There is a suggested strategy in crisis management that if you don’t know what to do -do nothing til you work it out but that only works when you have experienced heads around who can advise you - and advise you quickly.
If you haven’t worked things out in advance then sometimes you just have to make the best decision you can and hope it works out, and sometimes you have to be ready to evolve your best decision in the light of subsequent events.
I’ve always had a policy when dealing with complaints that if I can see that we have done anything that can be even slightly criticised then we won’t attempt to stand our ground, we take it on the chin, we accept we’re to blame and we make things right. And thats what the radio station did after the initial attempt to deflect responsibility and the problem resolved itself.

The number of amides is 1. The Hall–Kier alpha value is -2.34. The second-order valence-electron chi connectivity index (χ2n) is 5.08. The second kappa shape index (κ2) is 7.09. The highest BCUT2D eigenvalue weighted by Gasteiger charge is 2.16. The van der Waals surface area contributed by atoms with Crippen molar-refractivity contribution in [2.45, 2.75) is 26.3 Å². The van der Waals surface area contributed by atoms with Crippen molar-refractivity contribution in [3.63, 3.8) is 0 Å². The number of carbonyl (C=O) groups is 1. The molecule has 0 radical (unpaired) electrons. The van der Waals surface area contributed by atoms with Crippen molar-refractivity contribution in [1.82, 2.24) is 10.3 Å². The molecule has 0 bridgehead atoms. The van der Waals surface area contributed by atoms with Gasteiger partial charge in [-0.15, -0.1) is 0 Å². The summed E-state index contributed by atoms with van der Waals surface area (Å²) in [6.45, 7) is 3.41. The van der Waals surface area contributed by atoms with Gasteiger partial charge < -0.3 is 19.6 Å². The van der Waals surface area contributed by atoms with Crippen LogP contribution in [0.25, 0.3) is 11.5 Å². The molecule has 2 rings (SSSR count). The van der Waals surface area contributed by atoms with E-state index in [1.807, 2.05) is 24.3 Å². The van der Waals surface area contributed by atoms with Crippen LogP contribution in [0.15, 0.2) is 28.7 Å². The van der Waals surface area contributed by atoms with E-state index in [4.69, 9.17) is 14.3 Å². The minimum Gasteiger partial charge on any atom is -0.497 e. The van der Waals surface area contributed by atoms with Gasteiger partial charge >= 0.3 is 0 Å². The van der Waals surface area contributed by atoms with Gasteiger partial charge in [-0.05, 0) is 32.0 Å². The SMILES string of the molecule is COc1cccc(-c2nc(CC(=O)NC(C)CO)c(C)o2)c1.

If you don’t take responsibility for minor matters, you won’t take responsibility for the major ones and it’s a slippery slope to a loss of your inherent core values, even when you think you’re trying to do right. It’s always quicker in the long run to deal with the problems early without blaming others.
Or to put that as Phil Lynott might have said it:
‘Over at Johnny’s place, they don’t need to be slapped in the face, they accept their mistake with grace.’